Despite the ways in which the series has been seen as progressive, the fact that so many women die in Pretty Little Liars can be read as reflective of a broader cultural discourse in which women are positioned as ‘disposable and replicable in the era of neoliberalism and globalization’ (Dillman 2014, 2). Dillman (2014) argues that the proliferation of dead women on screen in the 2000s, which has evidently continued into the 2010s and beyond, is connected to profound ambivalence about women’s changing roles in society. This ambivalence is often evident when visual representations of dead women embody a ‘contradictory logic’ that both ‘recognizes feminist goals and speaks through feminist codes, but that ultimately serves the status-quo, androcentric, dominant culture’ (Dillman 2014, 2-3). Pretty Little Liars can be read as emblematic of this contradiction. Its emphasis is on seemingly autonomous, intelligent, ambitious, powerful young women but it soon becomes clear they are all being perpetually manipulated and endangered by the elusive and violent hands of ‘A’. Consequently, ‘A’ can be read as a stand in for an enduringly patriarchal society. As Hogan (2015) emphasises, Pretty Little Liars is a story about ‘existing for the male gaze’. The fact that the voyeuristic and surveilling ‘A’ is positioned as so ambiguous in terms of gender – as both a threatening male and as stereotypical north American ‘mean girl’, as possibly the central characters’ brothers, fathers, boyfriends, teachers, or girlfriends – only serves to reiterate the extent to which young women can be understood to operate within a culture of ubiquitous threat in which men and women alike can maintain the hegemonic status quo.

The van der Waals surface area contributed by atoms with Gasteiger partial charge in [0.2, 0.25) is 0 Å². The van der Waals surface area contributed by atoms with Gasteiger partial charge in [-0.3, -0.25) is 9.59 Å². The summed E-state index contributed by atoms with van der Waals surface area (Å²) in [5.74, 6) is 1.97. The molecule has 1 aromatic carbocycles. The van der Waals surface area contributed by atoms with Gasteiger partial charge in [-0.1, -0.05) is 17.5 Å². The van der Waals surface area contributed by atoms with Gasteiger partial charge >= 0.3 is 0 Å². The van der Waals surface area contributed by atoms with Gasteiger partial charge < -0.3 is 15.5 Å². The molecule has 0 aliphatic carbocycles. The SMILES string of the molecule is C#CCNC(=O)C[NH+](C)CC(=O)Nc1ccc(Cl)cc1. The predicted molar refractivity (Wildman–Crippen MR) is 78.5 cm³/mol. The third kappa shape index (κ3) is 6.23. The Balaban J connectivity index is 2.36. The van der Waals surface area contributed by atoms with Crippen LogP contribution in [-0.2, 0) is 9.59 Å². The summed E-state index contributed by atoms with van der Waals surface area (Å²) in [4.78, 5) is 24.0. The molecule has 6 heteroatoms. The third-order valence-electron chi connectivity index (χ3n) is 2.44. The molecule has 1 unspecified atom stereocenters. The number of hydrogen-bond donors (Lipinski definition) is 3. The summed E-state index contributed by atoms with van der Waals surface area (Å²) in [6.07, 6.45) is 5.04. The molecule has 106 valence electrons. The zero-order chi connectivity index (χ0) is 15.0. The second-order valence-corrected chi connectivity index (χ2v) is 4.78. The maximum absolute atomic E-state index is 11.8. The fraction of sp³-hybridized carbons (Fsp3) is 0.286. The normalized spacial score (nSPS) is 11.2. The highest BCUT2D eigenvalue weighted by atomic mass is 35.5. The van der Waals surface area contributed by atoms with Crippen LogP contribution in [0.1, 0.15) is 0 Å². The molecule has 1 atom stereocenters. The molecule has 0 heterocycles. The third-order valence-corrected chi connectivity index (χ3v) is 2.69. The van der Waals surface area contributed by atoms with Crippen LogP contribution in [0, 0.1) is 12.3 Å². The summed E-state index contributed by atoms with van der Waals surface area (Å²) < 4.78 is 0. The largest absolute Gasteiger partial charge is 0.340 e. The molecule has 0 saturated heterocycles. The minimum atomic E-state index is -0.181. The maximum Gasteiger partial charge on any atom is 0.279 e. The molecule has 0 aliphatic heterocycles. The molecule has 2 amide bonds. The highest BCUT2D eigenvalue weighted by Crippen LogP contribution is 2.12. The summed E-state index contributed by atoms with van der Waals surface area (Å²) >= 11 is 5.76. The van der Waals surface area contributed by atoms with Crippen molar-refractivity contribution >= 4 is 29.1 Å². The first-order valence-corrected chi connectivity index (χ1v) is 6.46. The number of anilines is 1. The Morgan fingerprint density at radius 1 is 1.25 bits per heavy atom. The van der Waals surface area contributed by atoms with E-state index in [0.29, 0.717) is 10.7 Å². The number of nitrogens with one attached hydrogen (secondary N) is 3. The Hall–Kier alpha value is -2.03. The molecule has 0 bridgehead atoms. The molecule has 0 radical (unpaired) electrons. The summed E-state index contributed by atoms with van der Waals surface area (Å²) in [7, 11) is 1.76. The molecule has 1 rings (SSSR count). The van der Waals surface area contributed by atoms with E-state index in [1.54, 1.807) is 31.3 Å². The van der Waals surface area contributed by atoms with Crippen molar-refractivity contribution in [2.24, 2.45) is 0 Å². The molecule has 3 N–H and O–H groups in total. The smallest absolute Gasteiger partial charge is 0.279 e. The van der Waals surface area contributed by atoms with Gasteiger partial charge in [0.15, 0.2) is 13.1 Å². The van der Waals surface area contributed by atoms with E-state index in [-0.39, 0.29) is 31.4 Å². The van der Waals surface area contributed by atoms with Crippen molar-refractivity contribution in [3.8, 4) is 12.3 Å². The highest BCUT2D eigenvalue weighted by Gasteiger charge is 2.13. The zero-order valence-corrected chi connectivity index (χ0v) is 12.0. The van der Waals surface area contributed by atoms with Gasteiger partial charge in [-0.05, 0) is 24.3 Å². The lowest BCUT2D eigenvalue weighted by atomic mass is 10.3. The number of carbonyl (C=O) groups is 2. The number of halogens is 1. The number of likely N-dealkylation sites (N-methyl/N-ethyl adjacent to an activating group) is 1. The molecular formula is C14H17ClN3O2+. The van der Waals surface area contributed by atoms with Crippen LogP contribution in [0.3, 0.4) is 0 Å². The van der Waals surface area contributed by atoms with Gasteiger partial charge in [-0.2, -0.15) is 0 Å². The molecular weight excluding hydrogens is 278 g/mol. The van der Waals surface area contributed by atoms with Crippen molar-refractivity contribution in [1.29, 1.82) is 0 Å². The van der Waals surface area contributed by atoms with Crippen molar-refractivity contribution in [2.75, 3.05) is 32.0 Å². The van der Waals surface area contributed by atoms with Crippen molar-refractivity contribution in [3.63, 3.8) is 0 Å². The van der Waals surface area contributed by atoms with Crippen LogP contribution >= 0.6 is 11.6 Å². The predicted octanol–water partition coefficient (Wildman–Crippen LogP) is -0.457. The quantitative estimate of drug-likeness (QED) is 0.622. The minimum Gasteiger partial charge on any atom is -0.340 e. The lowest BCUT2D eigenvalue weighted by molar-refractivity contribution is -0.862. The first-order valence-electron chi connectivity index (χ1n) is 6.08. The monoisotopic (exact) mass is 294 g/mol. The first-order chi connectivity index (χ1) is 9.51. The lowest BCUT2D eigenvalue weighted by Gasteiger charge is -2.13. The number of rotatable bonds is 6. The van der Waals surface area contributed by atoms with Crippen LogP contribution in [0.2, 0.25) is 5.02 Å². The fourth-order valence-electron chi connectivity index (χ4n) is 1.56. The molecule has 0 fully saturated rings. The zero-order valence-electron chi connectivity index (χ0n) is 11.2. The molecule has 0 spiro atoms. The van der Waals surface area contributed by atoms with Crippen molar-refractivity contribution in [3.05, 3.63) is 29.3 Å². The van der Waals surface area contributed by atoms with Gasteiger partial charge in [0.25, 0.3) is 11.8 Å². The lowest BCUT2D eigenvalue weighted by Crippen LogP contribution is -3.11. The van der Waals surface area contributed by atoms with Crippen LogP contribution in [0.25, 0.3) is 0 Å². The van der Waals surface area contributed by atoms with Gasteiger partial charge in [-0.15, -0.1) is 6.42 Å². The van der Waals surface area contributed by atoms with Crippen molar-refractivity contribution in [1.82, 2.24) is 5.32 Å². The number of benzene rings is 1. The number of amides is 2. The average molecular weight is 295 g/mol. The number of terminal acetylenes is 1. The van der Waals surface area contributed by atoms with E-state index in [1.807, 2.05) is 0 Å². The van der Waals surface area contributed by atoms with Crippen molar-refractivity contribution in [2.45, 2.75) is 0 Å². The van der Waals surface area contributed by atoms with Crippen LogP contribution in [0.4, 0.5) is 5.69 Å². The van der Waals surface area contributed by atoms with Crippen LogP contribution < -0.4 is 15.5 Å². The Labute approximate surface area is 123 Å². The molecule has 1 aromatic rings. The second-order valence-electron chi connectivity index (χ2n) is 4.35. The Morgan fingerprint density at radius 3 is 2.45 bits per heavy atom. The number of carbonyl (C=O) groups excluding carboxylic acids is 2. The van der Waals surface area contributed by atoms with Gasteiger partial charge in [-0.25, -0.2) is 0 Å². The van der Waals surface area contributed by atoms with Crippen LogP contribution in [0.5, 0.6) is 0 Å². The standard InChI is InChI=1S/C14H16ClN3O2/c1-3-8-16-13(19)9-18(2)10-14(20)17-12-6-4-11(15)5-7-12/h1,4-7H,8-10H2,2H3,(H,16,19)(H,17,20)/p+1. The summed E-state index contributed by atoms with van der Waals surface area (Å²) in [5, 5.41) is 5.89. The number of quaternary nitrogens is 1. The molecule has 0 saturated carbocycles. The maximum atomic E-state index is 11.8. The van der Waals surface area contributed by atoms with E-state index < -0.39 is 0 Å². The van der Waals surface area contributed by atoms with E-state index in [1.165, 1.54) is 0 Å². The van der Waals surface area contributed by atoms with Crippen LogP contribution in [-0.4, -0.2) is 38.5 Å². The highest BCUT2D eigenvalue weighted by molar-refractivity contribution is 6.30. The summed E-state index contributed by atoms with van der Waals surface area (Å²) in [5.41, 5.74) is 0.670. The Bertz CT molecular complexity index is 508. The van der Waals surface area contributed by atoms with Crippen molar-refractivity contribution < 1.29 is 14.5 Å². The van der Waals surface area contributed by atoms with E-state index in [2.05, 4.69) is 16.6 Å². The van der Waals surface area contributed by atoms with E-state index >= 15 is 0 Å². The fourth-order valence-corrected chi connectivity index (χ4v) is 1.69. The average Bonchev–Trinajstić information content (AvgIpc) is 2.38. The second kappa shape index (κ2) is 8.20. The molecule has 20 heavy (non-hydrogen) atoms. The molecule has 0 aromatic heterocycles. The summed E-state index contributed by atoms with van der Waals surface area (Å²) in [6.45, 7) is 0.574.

The character of Melissa Hastings in Pretty Little Liars is a pertinent example of the complex and contradictory logic that can surround women and death on screen. Melissa finds a partially obscured body that resembles Alison DiLaurentis and, believing her younger sister Spencer has killed Alison, buries the body. She is not aware that the person she is burying is unconscious rather than dead, incorporating the Gothic trope of being buried alive into the plot. She is also not aware that the body is not that of Alison DiLaurentis, but instead of escaped psychiatric patient Bethany Young. On the one hand, sisterly solidarity is being emphasised, as Melissa is seeking to protect her younger sister by covering up a crime that she thinks she has committed. However, audiences are also aware that she is motivated by a hatred of Alison for having had a romantic relationship with her former fiancée Ian. Ian’s predatory role as an adult man in a position of authority (a hockey coach to the young women) in instigating and maintaining a romantic relationship with Alison, a minor at the time, is never questioned. Throughout the series, underage young women are held as wholly culpable for becoming involved in romantic and sexual relationships with older men. They are positioned as independent, worldly young women able to make their own choices, not as young women (legally, children) who can be exploited. Similarly, the deaths of young women in the series are often then positioned as a consequence of their own behaviour. In this the series echoes a pattern Day (2017) identifies in both Pretty Little Liars and other popular cultural texts, wherein the death of a ‘mean girl’ functions to police young adolescent women and as a warning against transgressing accepted boundaries of behaviour. If the young women in Pretty Little Liars die, it is because they have lied, cheated, or otherwise engaged in ‘improper’ behaviour. Whilst Pretty Little Liars might offer progressive representations of queer young women and potentially relatable representations of death and loss in young people’s lives, the series is also both tied to and engaged in reiterating ambivalent cultural and social attitudes about women and death.